With the lack of proper medications, healthcare professionals cannot take the proper steps in patient care that they could actually do if they had adequate access to medications. So, it is vital to educate people of India, especially the rural population, while simultaneously framing and implementing some regulations and limits on the export of medications by pharmaceutical companies in order to improve healthcare in India.

Webinar/In-Person Event (5/29/2019): Universal approaches to promoting healthy development A Princeton -Brookings Future of Children event

Universal approaches to promoting healthy development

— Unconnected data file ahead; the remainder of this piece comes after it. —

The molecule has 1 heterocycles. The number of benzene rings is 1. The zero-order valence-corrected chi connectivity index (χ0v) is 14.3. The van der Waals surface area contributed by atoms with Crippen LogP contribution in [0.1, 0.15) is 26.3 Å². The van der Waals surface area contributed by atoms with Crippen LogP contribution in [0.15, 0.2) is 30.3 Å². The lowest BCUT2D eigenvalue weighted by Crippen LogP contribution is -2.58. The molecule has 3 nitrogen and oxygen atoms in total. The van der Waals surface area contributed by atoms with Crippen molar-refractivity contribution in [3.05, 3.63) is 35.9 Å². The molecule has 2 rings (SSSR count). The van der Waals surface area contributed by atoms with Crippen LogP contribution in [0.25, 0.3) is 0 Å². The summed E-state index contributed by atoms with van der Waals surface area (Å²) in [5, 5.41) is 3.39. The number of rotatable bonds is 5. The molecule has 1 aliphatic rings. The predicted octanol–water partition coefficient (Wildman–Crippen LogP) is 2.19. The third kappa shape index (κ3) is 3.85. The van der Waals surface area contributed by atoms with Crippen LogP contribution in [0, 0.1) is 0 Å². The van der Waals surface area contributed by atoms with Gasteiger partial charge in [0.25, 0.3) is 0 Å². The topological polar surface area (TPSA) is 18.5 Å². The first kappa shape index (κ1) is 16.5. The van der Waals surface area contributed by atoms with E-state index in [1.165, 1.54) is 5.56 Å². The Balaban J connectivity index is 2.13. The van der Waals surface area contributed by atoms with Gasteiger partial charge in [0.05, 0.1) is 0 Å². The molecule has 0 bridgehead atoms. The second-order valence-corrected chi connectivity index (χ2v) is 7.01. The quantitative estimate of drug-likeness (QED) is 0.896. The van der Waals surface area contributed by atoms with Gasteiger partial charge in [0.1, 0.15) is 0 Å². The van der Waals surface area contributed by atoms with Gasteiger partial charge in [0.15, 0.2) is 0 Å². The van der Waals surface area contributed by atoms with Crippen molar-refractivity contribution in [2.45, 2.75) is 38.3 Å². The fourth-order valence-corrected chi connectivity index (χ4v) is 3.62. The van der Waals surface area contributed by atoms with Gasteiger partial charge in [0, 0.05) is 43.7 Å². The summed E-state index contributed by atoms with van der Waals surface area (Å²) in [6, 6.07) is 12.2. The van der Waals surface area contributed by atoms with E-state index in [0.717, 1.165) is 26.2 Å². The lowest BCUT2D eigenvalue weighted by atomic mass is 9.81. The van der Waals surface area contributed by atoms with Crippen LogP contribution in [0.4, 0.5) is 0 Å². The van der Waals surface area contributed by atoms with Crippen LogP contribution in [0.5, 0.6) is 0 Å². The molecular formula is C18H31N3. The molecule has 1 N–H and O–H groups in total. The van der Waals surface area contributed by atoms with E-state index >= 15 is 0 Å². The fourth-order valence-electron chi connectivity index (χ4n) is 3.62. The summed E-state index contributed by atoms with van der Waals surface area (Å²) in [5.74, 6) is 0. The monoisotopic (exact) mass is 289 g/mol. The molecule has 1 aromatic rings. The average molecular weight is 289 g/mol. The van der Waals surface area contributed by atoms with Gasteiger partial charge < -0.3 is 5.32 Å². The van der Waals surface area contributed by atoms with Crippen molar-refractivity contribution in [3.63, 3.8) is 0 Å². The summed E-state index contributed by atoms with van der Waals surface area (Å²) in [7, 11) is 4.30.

A Princeton-Brookings Future of Children event

Wednesday, May 29, 2019, 9:00 – 11:00 a.m. EDT

The Brookings Institution, Saul/Zilkha Room
1775 Massachusetts Avenue, N.W. Washington, D.C. 20036

RSVP to attend in person
RSVP to watch the webcast
On Wednesday, May 29, Princeton University and the Brookings Institution will release the latest volume of The Future of Children—a journal that promotes effective, evidence-based policies and programs for children, along with a policy brief, “Achieving Broad-Scale Impacts for Social Programs.” This volume, titled “Universal Approaches to Promoting Healthy Development,” explores universal social programs designed to serve entire communities as they move toward achieving population impact in reducing child maltreatment, strengthening parental capacity, and improving infant health and development.